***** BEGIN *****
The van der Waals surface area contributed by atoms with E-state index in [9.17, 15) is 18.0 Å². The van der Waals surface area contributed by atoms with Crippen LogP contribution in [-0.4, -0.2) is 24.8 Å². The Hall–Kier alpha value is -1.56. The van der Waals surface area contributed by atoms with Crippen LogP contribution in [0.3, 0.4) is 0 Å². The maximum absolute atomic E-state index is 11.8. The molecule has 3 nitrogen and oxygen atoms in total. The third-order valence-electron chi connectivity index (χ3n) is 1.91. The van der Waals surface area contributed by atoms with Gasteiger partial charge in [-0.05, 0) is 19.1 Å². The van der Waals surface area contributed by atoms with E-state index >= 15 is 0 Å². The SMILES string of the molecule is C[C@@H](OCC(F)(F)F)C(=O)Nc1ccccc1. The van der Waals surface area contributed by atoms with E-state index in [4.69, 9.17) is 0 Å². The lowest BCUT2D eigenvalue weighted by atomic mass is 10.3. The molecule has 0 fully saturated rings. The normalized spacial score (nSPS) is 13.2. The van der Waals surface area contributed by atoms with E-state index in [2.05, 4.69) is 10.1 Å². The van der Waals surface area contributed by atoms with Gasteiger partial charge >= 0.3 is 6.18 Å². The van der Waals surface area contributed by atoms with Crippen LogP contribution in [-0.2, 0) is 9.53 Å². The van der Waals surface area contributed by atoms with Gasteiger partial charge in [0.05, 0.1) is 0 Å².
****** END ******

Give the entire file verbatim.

The van der Waals surface area contributed by atoms with E-state index in [9.17, 15) is 18.0 Å². The van der Waals surface area contributed by atoms with Crippen LogP contribution in [-0.4, -0.2) is 24.8 Å². The Hall–Kier alpha value is -1.56. The van der Waals surface area contributed by atoms with Crippen LogP contribution in [0.3, 0.4) is 0 Å². The maximum absolute atomic E-state index is 11.8. The molecule has 3 nitrogen and oxygen atoms in total. The third-order valence-electron chi connectivity index (χ3n) is 1.91. The van der Waals surface area contributed by atoms with Gasteiger partial charge in [-0.05, 0) is 19.1 Å². The van der Waals surface area contributed by atoms with E-state index >= 15 is 0 Å². The SMILES string of the molecule is C[C@@H](OCC(F)(F)F)C(=O)Nc1ccccc1. The van der Waals surface area contributed by atoms with E-state index in [4.69, 9.17) is 0 Å². The lowest BCUT2D eigenvalue weighted by atomic mass is 10.3. The molecule has 0 fully saturated rings. The normalized spacial score (nSPS) is 13.2. The van der Waals surface area contributed by atoms with E-state index in [2.05, 4.69) is 10.1 Å². The van der Waals surface area contributed by atoms with Gasteiger partial charge >= 0.3 is 6.18 Å². The van der Waals surface area contributed by atoms with Crippen LogP contribution in [-0.2, 0) is 9.53 Å². The van der Waals surface area contributed by atoms with Gasteiger partial charge in [0.05, 0.1) is 0 Å².